TABLE 2. SUMMARY OF FLUID INCLUSION MEASUREMENTS FOR THE BUSHY PARK DISTRICT, SOUTH AFRICA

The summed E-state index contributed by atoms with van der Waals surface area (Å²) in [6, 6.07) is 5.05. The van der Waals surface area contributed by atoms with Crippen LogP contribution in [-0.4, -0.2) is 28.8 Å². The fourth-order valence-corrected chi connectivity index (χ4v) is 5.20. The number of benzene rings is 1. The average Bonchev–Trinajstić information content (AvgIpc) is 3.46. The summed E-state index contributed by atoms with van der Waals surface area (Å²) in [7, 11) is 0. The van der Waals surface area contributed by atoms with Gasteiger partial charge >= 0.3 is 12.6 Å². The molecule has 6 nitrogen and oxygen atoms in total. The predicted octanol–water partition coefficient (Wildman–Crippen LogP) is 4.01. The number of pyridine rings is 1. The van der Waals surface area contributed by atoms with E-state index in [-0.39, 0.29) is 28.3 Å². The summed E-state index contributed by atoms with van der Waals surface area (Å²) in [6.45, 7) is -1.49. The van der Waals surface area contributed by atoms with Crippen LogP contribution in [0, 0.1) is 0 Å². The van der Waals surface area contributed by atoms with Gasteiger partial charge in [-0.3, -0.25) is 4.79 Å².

Freezing temperatures (and salinities estimated from them) for fluid inclusions in sphalerite from some of the Precambrian MVT deposits extend to values in and above the high end of the range typical of Phanerozoic MVT deposits (Fig. 6). Whereas the range of freezing temperatures for inclusions at Gayna (−12 to −24 °C) falls in the center of the Phanerozoic range, those from Coxco II (McArthur River) (−22 to −28 °C) and Esker (−18 to −24 °C) are nearer the high end of the range (Walker et al., 1983; Wachowiak et al., 1997, 1998; Carriere and Sangster, 1992; Smith, 1996). Freezing temperatures from quartz and dolomite at Ediacara (−23 to −28 °C) are also near the top of the Phanerozoic MVT range. Similar patterns are seen in the deposits for which only salinities are quoted. Inclusions in sphalerite and dolomite from Warrabarty have salinities of 15–26 total salt and contain significant amounts of Ca (Smith, 1996); inclusions in quartz and dolomite from Ramah have salinities of 15–29 equivalent wt% NaCl (D. Wilton, 2002, written commun.), and inclusions from sphalerite and dolomite at Berg Aukas have average salinities of 23 equivalent wt% NaCl (Misiewicz, 1988). All of these are in the upper part of the Phanerozoic MVT range (Fig. 6). Inclusion fluids at Nanisivik have even higher salinities, with first-melting (eutectic) temperatures of −50 °C or more, unusually low last-melting temperatures of −25 to −45 °C, and estimated salinities of 24–35 equivalent wt% NaCl (McNaughton and Smith, 1986).